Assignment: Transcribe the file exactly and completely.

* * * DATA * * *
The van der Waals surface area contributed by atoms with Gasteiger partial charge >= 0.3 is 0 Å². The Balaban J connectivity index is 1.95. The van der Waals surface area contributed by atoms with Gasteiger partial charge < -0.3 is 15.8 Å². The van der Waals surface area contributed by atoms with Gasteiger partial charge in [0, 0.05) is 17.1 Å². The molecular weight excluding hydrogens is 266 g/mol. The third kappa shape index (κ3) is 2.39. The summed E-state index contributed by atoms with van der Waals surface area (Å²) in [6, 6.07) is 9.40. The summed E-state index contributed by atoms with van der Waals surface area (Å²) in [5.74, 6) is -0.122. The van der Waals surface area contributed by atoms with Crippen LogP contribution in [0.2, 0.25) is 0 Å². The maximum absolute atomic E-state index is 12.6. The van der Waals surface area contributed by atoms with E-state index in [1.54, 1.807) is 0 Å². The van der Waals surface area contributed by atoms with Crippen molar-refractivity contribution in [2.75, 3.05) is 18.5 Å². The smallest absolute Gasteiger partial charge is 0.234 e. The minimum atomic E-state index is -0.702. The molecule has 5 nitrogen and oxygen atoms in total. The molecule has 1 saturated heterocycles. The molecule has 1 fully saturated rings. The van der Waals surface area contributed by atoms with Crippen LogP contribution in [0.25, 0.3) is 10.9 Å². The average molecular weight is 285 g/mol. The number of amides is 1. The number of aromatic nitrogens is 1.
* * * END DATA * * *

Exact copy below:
The van der Waals surface area contributed by atoms with Gasteiger partial charge >= 0.3 is 0 Å². The Balaban J connectivity index is 1.95. The van der Waals surface area contributed by atoms with Gasteiger partial charge < -0.3 is 15.8 Å². The van der Waals surface area contributed by atoms with Gasteiger partial charge in [0, 0.05) is 17.1 Å². The molecular weight excluding hydrogens is 266 g/mol. The third kappa shape index (κ3) is 2.39. The summed E-state index contributed by atoms with van der Waals surface area (Å²) in [6, 6.07) is 9.40. The summed E-state index contributed by atoms with van der Waals surface area (Å²) in [5.74, 6) is -0.122. The van der Waals surface area contributed by atoms with Crippen LogP contribution in [0.2, 0.25) is 0 Å². The maximum absolute atomic E-state index is 12.6. The van der Waals surface area contributed by atoms with E-state index in [1.54, 1.807) is 0 Å². The van der Waals surface area contributed by atoms with Crippen molar-refractivity contribution in [2.75, 3.05) is 18.5 Å². The smallest absolute Gasteiger partial charge is 0.234 e. The minimum atomic E-state index is -0.702. The molecule has 5 nitrogen and oxygen atoms in total. The molecule has 1 saturated heterocycles. The molecule has 1 fully saturated rings. The van der Waals surface area contributed by atoms with Crippen LogP contribution in [0.25, 0.3) is 10.9 Å². The average molecular weight is 285 g/mol. The number of amides is 1. The number of aromatic nitrogens is 1.